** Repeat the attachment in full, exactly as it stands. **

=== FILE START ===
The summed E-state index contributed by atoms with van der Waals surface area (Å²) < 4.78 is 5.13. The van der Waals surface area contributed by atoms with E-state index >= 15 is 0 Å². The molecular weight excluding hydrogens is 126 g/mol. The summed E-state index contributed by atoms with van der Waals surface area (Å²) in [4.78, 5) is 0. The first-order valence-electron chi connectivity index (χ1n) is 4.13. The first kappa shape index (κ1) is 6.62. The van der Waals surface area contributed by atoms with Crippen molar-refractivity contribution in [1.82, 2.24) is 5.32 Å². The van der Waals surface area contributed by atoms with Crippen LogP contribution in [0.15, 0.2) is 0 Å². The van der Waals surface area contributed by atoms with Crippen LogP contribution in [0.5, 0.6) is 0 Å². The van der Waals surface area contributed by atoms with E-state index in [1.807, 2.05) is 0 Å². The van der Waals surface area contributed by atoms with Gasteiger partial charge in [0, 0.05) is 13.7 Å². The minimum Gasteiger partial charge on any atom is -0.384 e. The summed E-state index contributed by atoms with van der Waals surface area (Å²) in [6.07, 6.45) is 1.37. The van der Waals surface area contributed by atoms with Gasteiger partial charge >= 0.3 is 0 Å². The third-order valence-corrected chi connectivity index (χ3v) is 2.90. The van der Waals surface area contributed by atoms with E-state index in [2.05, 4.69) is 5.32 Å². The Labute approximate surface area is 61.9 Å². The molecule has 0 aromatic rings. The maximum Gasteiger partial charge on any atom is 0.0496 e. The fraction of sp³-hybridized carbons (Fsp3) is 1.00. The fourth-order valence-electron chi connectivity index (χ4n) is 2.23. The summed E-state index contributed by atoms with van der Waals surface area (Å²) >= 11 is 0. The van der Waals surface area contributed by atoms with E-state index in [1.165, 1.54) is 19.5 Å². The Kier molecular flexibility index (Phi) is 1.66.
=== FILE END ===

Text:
The summed E-state index contributed by atoms with van der Waals surface area (Å²) < 4.78 is 5.13. The van der Waals surface area contributed by atoms with E-state index >= 15 is 0 Å². The molecular weight excluding hydrogens is 126 g/mol. The summed E-state index contributed by atoms with van der Waals surface area (Å²) in [4.78, 5) is 0. The first-order valence-electron chi connectivity index (χ1n) is 4.13. The first kappa shape index (κ1) is 6.62. The van der Waals surface area contributed by atoms with Crippen molar-refractivity contribution in [1.82, 2.24) is 5.32 Å². The van der Waals surface area contributed by atoms with Crippen LogP contribution in [0.15, 0.2) is 0 Å². The van der Waals surface area contributed by atoms with Crippen LogP contribution in [0.5, 0.6) is 0 Å². The van der Waals surface area contributed by atoms with E-state index in [1.807, 2.05) is 0 Å². The van der Waals surface area contributed by atoms with Gasteiger partial charge in [0, 0.05) is 13.7 Å². The minimum Gasteiger partial charge on any atom is -0.384 e. The summed E-state index contributed by atoms with van der Waals surface area (Å²) in [6.07, 6.45) is 1.37. The van der Waals surface area contributed by atoms with Gasteiger partial charge >= 0.3 is 0 Å². The third-order valence-corrected chi connectivity index (χ3v) is 2.90. The van der Waals surface area contributed by atoms with E-state index in [2.05, 4.69) is 5.32 Å². The Labute approximate surface area is 61.9 Å². The molecule has 0 aromatic rings. The maximum Gasteiger partial charge on any atom is 0.0496 e. The fraction of sp³-hybridized carbons (Fsp3) is 1.00. The fourth-order valence-electron chi connectivity index (χ4n) is 2.23. The summed E-state index contributed by atoms with van der Waals surface area (Å²) >= 11 is 0. The van der Waals surface area contributed by atoms with E-state index in [1.165, 1.54) is 19.5 Å². The Kier molecular flexibility index (Phi) is 1.66.